This wikiHow teaches you how to fix a pixel that won’t change color on your LCD monitor. Stuck pixels are usually a color other than black or white, and can often be fixed in a couple of different ways. If your pixel is dead instead of stuck, it cannot be fixed. Similarly, while it is possible to fix a stuck pixel, a fix is not guaranteed.
Preparing to Fix
1. Make sure that the pixel is stuck, not dead. While “stuck” and “dead” are often used interchangeably for malfunctioning pixels, stuck pixels can be fixed while dead pixels cannot be fixed. If your pixel is displaying a specific color other than black or it changes color based on the background, it is most likely stuck.
a) Dead pixels are either black or white all the time, regardless of what’s on the screen. White pixels are actually called “hot” pixels, but they’re principally identical to dead pixels.
b) If you determine that your monitor has a dead pixel, you’ll need to either take it into a repair department or replace the screen. You can also generally get it replaced if it’s still under warranty.
2. Understand how pixels work. Pixels display a combination of red, blue, and green that’s contingent on your screen’s contents. white screen is helpful for find dead pixel. A pixel might get stuck for any number of reasons, including overuse of the screen or long bouts of intense on-screen colors; when a pixel gets stuck, it displays one color that may alter slightly as the pixels around it change color.
a) Again, a dead pixel will never change its color, regardless of the status of the surrounding pixels.
3. Check your monitor’s warranty. Many manufacturers will replace your monitor if it has a certain number of stuck or dead pixels. If your monitor is still covered under warranty, your best option is to take advantage of the warranty rather than trying to fix the monitor itself.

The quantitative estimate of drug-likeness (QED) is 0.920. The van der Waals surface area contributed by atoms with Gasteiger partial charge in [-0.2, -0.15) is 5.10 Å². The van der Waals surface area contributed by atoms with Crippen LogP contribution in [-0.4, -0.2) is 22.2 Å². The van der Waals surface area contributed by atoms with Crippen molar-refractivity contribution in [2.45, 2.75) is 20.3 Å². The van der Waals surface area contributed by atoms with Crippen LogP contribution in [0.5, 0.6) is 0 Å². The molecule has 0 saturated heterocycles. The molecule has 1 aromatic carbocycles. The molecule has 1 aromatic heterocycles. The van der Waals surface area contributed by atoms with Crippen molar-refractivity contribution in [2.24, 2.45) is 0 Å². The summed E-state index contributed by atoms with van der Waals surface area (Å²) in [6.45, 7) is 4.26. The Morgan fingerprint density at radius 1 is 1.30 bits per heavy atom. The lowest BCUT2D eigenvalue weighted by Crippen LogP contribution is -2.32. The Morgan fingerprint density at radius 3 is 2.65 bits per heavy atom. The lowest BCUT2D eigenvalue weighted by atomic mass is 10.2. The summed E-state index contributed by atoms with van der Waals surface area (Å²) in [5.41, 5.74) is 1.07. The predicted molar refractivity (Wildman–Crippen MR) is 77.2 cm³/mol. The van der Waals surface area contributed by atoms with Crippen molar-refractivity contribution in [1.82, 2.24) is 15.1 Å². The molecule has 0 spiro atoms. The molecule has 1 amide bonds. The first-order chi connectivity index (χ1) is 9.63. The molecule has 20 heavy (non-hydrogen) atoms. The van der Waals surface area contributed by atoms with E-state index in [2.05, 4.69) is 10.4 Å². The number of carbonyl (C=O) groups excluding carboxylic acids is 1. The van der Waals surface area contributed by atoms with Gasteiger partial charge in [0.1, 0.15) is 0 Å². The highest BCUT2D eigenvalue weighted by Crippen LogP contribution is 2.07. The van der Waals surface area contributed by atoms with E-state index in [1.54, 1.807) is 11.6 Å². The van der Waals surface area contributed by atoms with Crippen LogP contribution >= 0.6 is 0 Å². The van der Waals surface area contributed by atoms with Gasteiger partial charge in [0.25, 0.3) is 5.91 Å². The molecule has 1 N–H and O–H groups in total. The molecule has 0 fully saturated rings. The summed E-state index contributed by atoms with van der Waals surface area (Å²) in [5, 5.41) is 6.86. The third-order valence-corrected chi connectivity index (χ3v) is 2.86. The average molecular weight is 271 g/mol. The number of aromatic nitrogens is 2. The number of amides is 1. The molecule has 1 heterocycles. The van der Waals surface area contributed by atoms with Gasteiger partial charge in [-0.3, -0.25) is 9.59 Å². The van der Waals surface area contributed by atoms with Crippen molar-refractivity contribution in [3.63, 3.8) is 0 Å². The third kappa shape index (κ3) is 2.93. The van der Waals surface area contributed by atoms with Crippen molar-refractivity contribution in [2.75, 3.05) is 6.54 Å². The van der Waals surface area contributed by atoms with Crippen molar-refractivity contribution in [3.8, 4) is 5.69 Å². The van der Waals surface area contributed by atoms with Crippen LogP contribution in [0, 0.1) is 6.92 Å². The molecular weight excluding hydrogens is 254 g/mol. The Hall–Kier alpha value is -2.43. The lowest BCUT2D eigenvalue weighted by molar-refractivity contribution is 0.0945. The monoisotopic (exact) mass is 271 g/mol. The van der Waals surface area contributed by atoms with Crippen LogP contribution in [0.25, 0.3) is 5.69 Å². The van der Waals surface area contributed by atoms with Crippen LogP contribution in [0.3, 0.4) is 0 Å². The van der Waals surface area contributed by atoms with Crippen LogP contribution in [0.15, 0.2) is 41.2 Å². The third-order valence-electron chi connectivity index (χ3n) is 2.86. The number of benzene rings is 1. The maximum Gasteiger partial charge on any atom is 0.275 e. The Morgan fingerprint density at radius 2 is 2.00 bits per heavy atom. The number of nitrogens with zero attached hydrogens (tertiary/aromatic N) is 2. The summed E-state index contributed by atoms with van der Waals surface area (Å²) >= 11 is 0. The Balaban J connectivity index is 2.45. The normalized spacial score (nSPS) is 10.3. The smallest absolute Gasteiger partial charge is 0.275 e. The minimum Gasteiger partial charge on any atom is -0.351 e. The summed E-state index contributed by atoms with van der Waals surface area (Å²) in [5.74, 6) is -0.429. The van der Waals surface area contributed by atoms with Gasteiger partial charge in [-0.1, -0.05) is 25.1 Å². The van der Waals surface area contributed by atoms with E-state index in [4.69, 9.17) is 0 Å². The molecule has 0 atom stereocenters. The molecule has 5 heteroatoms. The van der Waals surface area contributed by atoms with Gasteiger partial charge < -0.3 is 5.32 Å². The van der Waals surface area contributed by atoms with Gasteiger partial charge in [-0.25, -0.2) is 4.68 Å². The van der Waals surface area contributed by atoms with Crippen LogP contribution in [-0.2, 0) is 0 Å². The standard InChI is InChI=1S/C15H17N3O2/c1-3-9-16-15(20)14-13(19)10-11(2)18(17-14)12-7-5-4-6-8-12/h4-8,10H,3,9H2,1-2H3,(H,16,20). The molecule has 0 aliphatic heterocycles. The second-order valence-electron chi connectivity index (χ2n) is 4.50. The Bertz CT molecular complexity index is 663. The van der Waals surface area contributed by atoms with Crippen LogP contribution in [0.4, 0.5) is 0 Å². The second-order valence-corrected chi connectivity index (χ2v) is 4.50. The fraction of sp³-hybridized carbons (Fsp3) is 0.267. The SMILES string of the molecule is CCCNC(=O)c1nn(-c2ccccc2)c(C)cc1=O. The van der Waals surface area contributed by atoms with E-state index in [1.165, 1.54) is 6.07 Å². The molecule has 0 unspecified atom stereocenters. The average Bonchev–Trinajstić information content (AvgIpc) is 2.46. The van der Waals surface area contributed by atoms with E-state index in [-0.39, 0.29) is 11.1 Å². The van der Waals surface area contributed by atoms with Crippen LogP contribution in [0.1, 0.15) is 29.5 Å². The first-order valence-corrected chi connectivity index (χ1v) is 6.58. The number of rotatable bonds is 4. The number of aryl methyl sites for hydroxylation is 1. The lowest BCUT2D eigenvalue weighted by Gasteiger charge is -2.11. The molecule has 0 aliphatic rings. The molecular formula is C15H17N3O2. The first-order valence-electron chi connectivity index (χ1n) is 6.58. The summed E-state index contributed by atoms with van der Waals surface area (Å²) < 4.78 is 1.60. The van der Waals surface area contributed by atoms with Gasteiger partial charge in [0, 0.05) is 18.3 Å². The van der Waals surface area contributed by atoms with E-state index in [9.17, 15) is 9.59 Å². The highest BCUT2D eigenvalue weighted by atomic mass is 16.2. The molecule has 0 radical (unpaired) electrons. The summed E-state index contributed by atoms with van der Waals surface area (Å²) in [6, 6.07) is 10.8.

a) You can still try the software fix method since it’s noninvasive.
4. Leave your monitor off for 24 hours. If the pixel recently got stuck, leaving your monitor off for a full day may correct the problem. This isn’t a guaranteed fix; however, a stuck pixel is often symptomatic of overuse, meaning that your monitor should be shut down for a while in order to prevent further damage anyway.
a) Unplug the monitor as well.
5. Consider sending the monitor into a repair service. Even if your monitor’s warranty has expired, paying a professional to repair your monitor may be cheaper than buying a new monitor in the event that you accidentally break it while trying to fix it.
6. Know that the pixel may fix itself. Stuck pixels often disappear after a period of time, though the time-frame can vary from days to years. If you just have one stuck pixel on an expensive screen, it might be best to avoid tapping, rubbing, or otherwise touching the monitor in an attempt to fix the pixel.
Using Screen-Fixing Software
1. Understand how this method works.
Screen-fixing software plays a random combination of red, green, and blue hues at a rate of up to 60 flashes per second in an attempt to jar the stuck pixel back into its usual cycle.
a) Screen-fixing software isn’t guaranteed to work, but its success rate is usually above 50 percent.
b) There are paid versions of screen-fixing software, but free versions are just as effective at fixing stuck pixels that are still fixable.
2. Avoid using screen-fixing software if you have epilepsy. Since screen-fixing programs display rapidly flashing lights in an erratic pattern, you’ll want to avoid performing this process yourself if you (or anyone in your family) have epileptic seizures.